For boomers, it’s a new era of ‘work til you drop’
By JOHN ROGERS | Associated Press
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Forty years into that run, the 60-year-old communications specialist for a Wisconsin-based insurance company has worked more than a half-dozen jobs. She’s been laid off, downsized and seen the pension disappear with only a few thousand dollars accrued when it was frozen.
So, five years from the age when people once retired, she laughs when she describes her future plans.
“I’ll probably just work until I drop,” she says, a sentiment expressed, with varying degrees of humor, by numerous members of her age group.
Like 78 million other U.S. Baby Boomers, Symons and her husband had the misfortune of approaching retirement age at a time when stock market crashes diminished their 401(k) nest eggs, companies began eliminating defined benefit pensions in record numbers and previously unimagined technical advances all but eliminated entire job descriptions from travel agent to telephone operator.
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“My advice is above all don’t retire,” he says. “If you like your job at all, hold onto it. Because getting back in in this era is essentially impossible.”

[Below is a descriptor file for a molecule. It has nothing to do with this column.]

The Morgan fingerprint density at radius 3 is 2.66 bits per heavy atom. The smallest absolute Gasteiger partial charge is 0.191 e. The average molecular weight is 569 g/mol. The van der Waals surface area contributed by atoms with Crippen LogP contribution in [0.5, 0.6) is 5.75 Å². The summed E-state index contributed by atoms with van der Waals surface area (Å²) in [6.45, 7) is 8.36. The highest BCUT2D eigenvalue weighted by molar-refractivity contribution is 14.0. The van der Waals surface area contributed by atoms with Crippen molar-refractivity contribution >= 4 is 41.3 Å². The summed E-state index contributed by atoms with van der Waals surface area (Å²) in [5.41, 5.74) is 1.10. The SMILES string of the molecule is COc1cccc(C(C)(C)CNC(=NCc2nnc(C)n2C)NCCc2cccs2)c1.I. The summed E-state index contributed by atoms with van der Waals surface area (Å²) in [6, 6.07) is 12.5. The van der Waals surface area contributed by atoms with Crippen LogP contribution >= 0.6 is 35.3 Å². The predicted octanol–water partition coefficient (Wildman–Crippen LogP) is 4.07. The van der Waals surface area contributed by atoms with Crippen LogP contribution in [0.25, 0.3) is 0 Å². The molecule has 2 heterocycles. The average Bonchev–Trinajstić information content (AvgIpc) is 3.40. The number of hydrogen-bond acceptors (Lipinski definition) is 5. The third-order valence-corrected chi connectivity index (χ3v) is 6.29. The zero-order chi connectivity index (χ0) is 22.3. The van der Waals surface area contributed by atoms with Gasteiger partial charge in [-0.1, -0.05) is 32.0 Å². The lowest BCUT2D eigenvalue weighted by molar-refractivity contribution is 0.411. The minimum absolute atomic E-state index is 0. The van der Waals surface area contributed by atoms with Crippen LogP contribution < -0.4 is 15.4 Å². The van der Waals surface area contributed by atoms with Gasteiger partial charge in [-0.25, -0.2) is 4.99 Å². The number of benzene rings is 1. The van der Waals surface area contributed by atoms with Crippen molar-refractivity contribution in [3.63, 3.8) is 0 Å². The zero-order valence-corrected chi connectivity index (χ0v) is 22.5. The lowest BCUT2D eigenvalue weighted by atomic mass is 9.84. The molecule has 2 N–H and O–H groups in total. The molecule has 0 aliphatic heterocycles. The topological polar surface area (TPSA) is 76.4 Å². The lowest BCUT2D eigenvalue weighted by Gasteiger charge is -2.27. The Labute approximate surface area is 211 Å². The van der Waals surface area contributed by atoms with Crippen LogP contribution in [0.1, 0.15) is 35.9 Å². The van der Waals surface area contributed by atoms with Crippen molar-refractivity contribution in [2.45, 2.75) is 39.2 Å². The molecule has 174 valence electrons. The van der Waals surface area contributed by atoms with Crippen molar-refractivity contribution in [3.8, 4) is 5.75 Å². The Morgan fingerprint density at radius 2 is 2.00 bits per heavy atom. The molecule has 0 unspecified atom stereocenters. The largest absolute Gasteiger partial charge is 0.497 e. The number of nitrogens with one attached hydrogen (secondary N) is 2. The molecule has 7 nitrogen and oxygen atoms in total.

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“Jobs” is not a zero sum game. But it is an obsolete meme.
The “gold watch” meme was obsoleted in the early Eighties.
The first torpedo a midship was the ERISA rule that did 5 year pension vesting. We then became a nation of five year employees. “Pension harvesters”. I got two.
The second was the entrepreneurial meme that came into place big time in the late Eighties with the updated Sub S corporation rules.
When job requiring obsolete skills go unfilled because business can’t find anyone qualified at a price they could afford to pay, how is an old person taking it depriving someone younger person?
If anything, it’s “good” that boomers are clogging those old “jobs”. Like making buggie whips. This may induce youngsters to recognize the new meme and open their own biz. Growing the pool of “jobs”.
The pie isn’t a fixed size. We should want the yutes out creating new wealth; not laboring in dead end corporations.
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